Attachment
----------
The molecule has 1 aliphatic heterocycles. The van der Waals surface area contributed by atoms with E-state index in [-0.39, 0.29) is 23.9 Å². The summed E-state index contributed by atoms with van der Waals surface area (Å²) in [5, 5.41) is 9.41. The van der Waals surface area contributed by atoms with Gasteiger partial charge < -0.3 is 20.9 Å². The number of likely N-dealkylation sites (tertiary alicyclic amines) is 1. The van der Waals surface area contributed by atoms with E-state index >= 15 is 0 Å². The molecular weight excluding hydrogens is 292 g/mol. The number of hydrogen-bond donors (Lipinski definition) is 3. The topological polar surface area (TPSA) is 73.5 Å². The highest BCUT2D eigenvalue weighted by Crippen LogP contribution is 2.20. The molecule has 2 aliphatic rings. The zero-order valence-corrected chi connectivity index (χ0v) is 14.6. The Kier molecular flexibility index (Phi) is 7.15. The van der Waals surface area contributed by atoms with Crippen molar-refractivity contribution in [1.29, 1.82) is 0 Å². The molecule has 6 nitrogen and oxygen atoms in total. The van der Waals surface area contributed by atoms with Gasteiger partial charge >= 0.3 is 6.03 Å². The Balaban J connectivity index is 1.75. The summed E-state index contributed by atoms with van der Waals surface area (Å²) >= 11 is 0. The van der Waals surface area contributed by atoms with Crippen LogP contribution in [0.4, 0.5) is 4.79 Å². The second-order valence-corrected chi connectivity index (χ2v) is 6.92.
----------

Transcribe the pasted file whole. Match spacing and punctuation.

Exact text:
The molecule has 1 aliphatic heterocycles. The van der Waals surface area contributed by atoms with E-state index in [-0.39, 0.29) is 23.9 Å². The summed E-state index contributed by atoms with van der Waals surface area (Å²) in [5, 5.41) is 9.41. The van der Waals surface area contributed by atoms with Gasteiger partial charge < -0.3 is 20.9 Å². The number of likely N-dealkylation sites (tertiary alicyclic amines) is 1. The van der Waals surface area contributed by atoms with E-state index >= 15 is 0 Å². The molecular weight excluding hydrogens is 292 g/mol. The number of hydrogen-bond donors (Lipinski definition) is 3. The topological polar surface area (TPSA) is 73.5 Å². The highest BCUT2D eigenvalue weighted by Crippen LogP contribution is 2.20. The molecule has 2 aliphatic rings. The zero-order valence-corrected chi connectivity index (χ0v) is 14.6. The Kier molecular flexibility index (Phi) is 7.15. The van der Waals surface area contributed by atoms with Crippen molar-refractivity contribution in [1.29, 1.82) is 0 Å². The molecule has 6 nitrogen and oxygen atoms in total. The van der Waals surface area contributed by atoms with Gasteiger partial charge >= 0.3 is 6.03 Å². The Balaban J connectivity index is 1.75. The summed E-state index contributed by atoms with van der Waals surface area (Å²) >= 11 is 0. The van der Waals surface area contributed by atoms with Crippen LogP contribution in [0.4, 0.5) is 4.79 Å². The second-order valence-corrected chi connectivity index (χ2v) is 6.92.